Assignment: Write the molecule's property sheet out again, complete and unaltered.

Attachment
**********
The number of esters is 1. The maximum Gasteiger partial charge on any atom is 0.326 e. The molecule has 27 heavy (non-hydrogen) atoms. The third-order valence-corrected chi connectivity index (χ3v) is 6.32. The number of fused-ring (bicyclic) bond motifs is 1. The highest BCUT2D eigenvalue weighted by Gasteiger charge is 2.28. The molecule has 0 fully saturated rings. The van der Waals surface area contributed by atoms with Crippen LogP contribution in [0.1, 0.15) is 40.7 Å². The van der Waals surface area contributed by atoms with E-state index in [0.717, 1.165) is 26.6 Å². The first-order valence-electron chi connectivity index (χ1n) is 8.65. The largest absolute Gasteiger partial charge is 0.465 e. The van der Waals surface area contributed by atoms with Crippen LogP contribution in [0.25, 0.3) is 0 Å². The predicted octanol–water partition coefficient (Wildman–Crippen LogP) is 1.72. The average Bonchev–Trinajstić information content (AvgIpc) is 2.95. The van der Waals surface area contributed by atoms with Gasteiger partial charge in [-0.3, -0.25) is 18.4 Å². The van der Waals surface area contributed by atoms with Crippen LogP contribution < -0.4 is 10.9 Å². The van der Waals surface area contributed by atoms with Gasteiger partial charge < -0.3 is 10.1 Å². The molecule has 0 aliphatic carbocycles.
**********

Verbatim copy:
The number of esters is 1. The maximum Gasteiger partial charge on any atom is 0.326 e. The molecule has 27 heavy (non-hydrogen) atoms. The third-order valence-corrected chi connectivity index (χ3v) is 6.32. The number of fused-ring (bicyclic) bond motifs is 1. The highest BCUT2D eigenvalue weighted by Gasteiger charge is 2.28. The molecule has 0 fully saturated rings. The van der Waals surface area contributed by atoms with Crippen LogP contribution in [0.1, 0.15) is 40.7 Å². The van der Waals surface area contributed by atoms with E-state index in [0.717, 1.165) is 26.6 Å². The first-order valence-electron chi connectivity index (χ1n) is 8.65. The largest absolute Gasteiger partial charge is 0.465 e. The van der Waals surface area contributed by atoms with Crippen LogP contribution in [0.25, 0.3) is 0 Å². The predicted octanol–water partition coefficient (Wildman–Crippen LogP) is 1.72. The average Bonchev–Trinajstić information content (AvgIpc) is 2.95. The van der Waals surface area contributed by atoms with Gasteiger partial charge in [-0.3, -0.25) is 18.4 Å². The van der Waals surface area contributed by atoms with Crippen LogP contribution < -0.4 is 10.9 Å². The van der Waals surface area contributed by atoms with Gasteiger partial charge < -0.3 is 10.1 Å². The molecule has 0 aliphatic carbocycles.